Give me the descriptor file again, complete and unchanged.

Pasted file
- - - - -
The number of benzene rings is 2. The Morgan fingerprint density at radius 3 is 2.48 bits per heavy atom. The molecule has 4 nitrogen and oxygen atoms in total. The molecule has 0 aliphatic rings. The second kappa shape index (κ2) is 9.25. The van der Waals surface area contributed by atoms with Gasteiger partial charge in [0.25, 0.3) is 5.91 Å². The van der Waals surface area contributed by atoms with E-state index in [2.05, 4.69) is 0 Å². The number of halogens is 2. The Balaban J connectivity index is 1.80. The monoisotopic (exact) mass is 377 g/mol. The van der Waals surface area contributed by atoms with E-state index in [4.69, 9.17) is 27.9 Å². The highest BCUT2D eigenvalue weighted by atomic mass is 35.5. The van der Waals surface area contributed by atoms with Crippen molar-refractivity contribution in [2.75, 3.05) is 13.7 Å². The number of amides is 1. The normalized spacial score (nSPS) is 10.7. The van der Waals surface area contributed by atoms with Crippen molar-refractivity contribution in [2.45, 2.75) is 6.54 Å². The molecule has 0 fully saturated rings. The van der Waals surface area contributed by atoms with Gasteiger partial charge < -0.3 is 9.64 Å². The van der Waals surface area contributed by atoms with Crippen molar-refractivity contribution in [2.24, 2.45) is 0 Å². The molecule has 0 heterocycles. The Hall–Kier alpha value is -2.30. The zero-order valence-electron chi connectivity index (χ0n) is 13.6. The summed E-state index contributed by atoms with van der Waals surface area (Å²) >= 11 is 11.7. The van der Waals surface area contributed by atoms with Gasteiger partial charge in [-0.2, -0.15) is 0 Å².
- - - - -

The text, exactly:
The number of benzene rings is 2. The Morgan fingerprint density at radius 3 is 2.48 bits per heavy atom. The molecule has 4 nitrogen and oxygen atoms in total. The molecule has 0 aliphatic rings. The second kappa shape index (κ2) is 9.25. The van der Waals surface area contributed by atoms with Gasteiger partial charge in [0.25, 0.3) is 5.91 Å². The van der Waals surface area contributed by atoms with E-state index in [2.05, 4.69) is 0 Å². The number of halogens is 2. The Balaban J connectivity index is 1.80. The monoisotopic (exact) mass is 377 g/mol. The van der Waals surface area contributed by atoms with E-state index in [4.69, 9.17) is 27.9 Å². The highest BCUT2D eigenvalue weighted by atomic mass is 35.5. The van der Waals surface area contributed by atoms with Crippen molar-refractivity contribution in [2.75, 3.05) is 13.7 Å². The number of amides is 1. The normalized spacial score (nSPS) is 10.7. The van der Waals surface area contributed by atoms with Crippen molar-refractivity contribution in [2.45, 2.75) is 6.54 Å². The molecule has 0 fully saturated rings. The van der Waals surface area contributed by atoms with Gasteiger partial charge < -0.3 is 9.64 Å². The van der Waals surface area contributed by atoms with Crippen molar-refractivity contribution in [2.24, 2.45) is 0 Å². The molecule has 0 heterocycles. The Hall–Kier alpha value is -2.30. The zero-order valence-electron chi connectivity index (χ0n) is 13.6. The summed E-state index contributed by atoms with van der Waals surface area (Å²) >= 11 is 11.7. The van der Waals surface area contributed by atoms with Gasteiger partial charge in [-0.2, -0.15) is 0 Å².